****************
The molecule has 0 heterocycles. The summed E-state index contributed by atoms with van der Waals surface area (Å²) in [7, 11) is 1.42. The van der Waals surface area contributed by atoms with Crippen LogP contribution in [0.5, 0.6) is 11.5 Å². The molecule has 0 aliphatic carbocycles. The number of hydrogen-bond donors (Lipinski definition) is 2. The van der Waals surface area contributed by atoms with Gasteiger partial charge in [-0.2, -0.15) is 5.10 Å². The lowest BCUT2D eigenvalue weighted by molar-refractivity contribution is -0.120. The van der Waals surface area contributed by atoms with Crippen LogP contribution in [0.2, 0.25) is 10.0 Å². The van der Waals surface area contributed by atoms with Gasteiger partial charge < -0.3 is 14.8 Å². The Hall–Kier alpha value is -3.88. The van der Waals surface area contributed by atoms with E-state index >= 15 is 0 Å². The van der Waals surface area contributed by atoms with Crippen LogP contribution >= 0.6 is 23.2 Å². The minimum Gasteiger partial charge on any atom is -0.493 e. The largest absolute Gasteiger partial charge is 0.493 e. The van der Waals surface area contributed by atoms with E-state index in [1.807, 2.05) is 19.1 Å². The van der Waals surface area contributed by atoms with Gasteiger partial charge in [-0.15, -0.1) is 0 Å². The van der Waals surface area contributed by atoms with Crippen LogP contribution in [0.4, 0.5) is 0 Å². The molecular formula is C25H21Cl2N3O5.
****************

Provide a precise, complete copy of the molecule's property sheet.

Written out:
The molecule has 0 heterocycles. The summed E-state index contributed by atoms with van der Waals surface area (Å²) in [7, 11) is 1.42. The van der Waals surface area contributed by atoms with Crippen LogP contribution in [0.5, 0.6) is 11.5 Å². The molecule has 0 aliphatic carbocycles. The number of hydrogen-bond donors (Lipinski definition) is 2. The van der Waals surface area contributed by atoms with Gasteiger partial charge in [-0.2, -0.15) is 5.10 Å². The lowest BCUT2D eigenvalue weighted by molar-refractivity contribution is -0.120. The van der Waals surface area contributed by atoms with Crippen LogP contribution in [0.2, 0.25) is 10.0 Å². The van der Waals surface area contributed by atoms with Gasteiger partial charge < -0.3 is 14.8 Å². The Hall–Kier alpha value is -3.88. The van der Waals surface area contributed by atoms with E-state index >= 15 is 0 Å². The van der Waals surface area contributed by atoms with Crippen LogP contribution >= 0.6 is 23.2 Å². The minimum Gasteiger partial charge on any atom is -0.493 e. The largest absolute Gasteiger partial charge is 0.493 e. The van der Waals surface area contributed by atoms with E-state index in [1.807, 2.05) is 19.1 Å². The van der Waals surface area contributed by atoms with Gasteiger partial charge in [-0.15, -0.1) is 0 Å². The van der Waals surface area contributed by atoms with Crippen LogP contribution in [0.4, 0.5) is 0 Å². The molecular formula is C25H21Cl2N3O5.